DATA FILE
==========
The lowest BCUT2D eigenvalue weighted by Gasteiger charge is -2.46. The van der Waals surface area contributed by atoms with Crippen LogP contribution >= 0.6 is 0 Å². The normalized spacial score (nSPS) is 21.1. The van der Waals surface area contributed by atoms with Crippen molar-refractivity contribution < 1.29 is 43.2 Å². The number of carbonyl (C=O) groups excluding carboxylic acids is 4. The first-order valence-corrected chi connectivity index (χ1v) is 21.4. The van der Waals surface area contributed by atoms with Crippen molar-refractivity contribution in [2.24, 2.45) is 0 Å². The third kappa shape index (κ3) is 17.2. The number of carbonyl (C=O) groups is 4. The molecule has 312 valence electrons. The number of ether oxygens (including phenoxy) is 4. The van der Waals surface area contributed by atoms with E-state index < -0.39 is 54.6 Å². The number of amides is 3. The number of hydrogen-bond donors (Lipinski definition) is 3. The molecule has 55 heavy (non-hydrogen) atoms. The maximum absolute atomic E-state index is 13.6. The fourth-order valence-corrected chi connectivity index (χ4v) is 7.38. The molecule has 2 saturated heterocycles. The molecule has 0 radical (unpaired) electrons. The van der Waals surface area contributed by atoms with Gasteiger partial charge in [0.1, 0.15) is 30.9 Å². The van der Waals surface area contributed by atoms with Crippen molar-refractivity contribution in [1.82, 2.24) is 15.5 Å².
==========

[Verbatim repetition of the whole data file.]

The lowest BCUT2D eigenvalue weighted by Gasteiger charge is -2.46. The van der Waals surface area contributed by atoms with Crippen LogP contribution >= 0.6 is 0 Å². The normalized spacial score (nSPS) is 21.1. The van der Waals surface area contributed by atoms with Crippen molar-refractivity contribution < 1.29 is 43.2 Å². The number of carbonyl (C=O) groups excluding carboxylic acids is 4. The first-order valence-corrected chi connectivity index (χ1v) is 21.4. The van der Waals surface area contributed by atoms with Crippen molar-refractivity contribution in [2.24, 2.45) is 0 Å². The third kappa shape index (κ3) is 17.2. The number of carbonyl (C=O) groups is 4. The molecule has 312 valence electrons. The number of ether oxygens (including phenoxy) is 4. The van der Waals surface area contributed by atoms with E-state index < -0.39 is 54.6 Å². The number of amides is 3. The number of hydrogen-bond donors (Lipinski definition) is 3. The molecule has 55 heavy (non-hydrogen) atoms. The maximum absolute atomic E-state index is 13.6. The fourth-order valence-corrected chi connectivity index (χ4v) is 7.38. The molecule has 2 saturated heterocycles. The molecule has 0 radical (unpaired) electrons. The van der Waals surface area contributed by atoms with Gasteiger partial charge in [0.1, 0.15) is 30.9 Å². The van der Waals surface area contributed by atoms with Crippen molar-refractivity contribution in [1.82, 2.24) is 15.5 Å².